During the past couple of months, Americans' attention has been riveted on the implementation of President Obama's signature health-care law. The focus has been on the abysmal introduction of the health-care exchange website, and the broken promise to millions of Americans who were assured they would be able to keep their health-insurance plans.
Beyond the obvious missteps lurks a stark reality for many Americans who soon face an even more personal intrusion as they learn that their health insurance is no longer available, their choice of doctors may be limited, and their insurance premiums will rise significantly under this new health-care regime. For small businesses, the disruptive uncertainty of this law has been paralyzing, and has resulted in a surge of part-time hiring.
Over time, the negative consequences of this law will affect Americans in cuts to Medicare benefits, and even in areas outside of the consumption of health care. For example, hidden within this massive law are tax increases for individuals earning capital gains, dividends and passive income wholly unrelated to health care.
Amid this parade of horribles, it would be tempting for Republicans who unanimously opposed this law four years ago to simply pile on criticism echoing the sentiment of the growing public disaffection. However, a far wiser course is to lead with solutions.
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For the first time in recent memory, a series of public surveys show that the American people trust Republicans as much as Democrats to do a better job on health care. In the key demographics of independents and millennials, Republicans are outperforming Democrats. It is time to earn this greater trust, not through a comprehensive one-size-fits-all approach, but rather by offering a series of targeted, meaningful policy solutions.
We agree with President Obama that the current health-care system simply does not work for many Americans. In addition, expanding access to care for more Americans including those with pre-existing conditions is a laudable goal with which we agree with the president. However, these goals should not be attained by lowering the quality and availability for those who have confidence in the health care they now have.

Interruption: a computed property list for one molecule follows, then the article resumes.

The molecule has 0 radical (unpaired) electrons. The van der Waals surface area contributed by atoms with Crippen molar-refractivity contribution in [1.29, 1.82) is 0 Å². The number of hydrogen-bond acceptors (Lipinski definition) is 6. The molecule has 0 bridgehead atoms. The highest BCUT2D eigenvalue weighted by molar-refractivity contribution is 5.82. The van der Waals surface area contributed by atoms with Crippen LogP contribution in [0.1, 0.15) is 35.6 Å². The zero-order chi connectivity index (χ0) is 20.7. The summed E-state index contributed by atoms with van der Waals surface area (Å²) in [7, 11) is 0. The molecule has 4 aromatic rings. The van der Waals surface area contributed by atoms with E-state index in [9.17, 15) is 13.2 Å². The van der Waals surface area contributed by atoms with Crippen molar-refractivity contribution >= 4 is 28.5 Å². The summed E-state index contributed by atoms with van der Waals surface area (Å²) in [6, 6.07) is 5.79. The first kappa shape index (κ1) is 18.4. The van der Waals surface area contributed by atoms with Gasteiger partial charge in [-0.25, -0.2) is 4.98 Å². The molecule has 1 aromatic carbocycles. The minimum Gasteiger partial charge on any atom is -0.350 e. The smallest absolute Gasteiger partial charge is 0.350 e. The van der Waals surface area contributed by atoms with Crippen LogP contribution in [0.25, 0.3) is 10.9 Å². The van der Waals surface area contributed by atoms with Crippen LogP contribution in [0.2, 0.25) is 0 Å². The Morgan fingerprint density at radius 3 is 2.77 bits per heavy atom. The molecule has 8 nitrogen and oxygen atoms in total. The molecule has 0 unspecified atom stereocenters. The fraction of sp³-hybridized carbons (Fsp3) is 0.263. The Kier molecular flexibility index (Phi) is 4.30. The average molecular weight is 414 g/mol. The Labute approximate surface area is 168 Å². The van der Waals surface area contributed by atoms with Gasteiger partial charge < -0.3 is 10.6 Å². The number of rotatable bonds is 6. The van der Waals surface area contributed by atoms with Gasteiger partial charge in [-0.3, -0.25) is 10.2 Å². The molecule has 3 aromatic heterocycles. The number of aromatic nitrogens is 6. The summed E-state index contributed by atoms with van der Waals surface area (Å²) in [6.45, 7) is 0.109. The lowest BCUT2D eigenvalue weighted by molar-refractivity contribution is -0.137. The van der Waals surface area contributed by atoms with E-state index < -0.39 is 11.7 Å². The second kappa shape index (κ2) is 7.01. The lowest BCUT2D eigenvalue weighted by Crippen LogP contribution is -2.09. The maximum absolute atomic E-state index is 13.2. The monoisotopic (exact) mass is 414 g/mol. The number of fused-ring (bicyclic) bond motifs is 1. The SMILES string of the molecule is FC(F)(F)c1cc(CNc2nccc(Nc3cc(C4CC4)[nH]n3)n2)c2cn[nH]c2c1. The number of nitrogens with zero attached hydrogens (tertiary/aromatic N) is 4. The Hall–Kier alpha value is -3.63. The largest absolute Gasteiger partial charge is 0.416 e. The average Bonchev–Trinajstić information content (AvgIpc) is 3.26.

At the start, any improvements to our health-care system should begin with a basic focus on three core principles: reducing the cost of health care, providing greater access to care and increasing the quality of the care provided. It is important to recognize that, for too long, too many health-care consumers have been separated from the cost of care and thus have no incentive to make the wise choices they would otherwise make as informed consumers.
(Read more: Healthcare.gov fixed? Insurers say no)
Policies such as unlimited health savings accounts to address this problem would go a long way toward reducing health-care spending by the consumer. Additionally, health-care consumers value greater choice in shaping their own individual needs. Forcing people into exchanges that dictate the type of care they must receive restrains choice and increases costs. Finally, we should focus on real incentives for medical innovation to help improve the quality of our care. Policies like the new excise tax on medical devices in the health law stifle innovation and frustrate quality.
The past few months have brought a renewed attention to health-care policy. This new focus offers the opportunity to re-engage in debates about health-savings accounts, small business health plans, medical-liability reforms and allowing insurance plans to be available across state lines to provide bigger pools that lower costs. Medicare-reform proposals offered in recent years by members from both parties are a starting point. But, prescriptive requirements such as an employer mandate (or in the alternative an imposition of a fine) restrains hiring and causes businesses to opt-out of plans that are satisfactory to their employees.
(Read more: Obama needs to heed insurer concerns: Ex-HHS chief)
At the beginning of the Obama Administration, then-White House Chief of Staff Rahm Emanuel famously quipped, "You never want to let a serious crisis go to waste. And what I mean by that is that it is an opportunity to do things that you think you could not do before." The flawed health-care law and its floundering roll-out have created a crisis of confidence and trust. Serious thought leaders and policy makers should seize this opportunity to re-engage the public, lead with solutions, and "not let this crisis go to waste."
— By Kay Bailey Hutchison and Frank J. Macchiarola
Kay Bailey Hutchison is senior counsel at Bracewell & Giuliani LLP. She served as a U.S. senator (R-Texas) from 1993-2013.
Frank J. Macchiarola, is a senior principal at Bracewell & Giuliani LLP. He served as Republican Staff Director of the Senate HELP Committee from 2009-2013.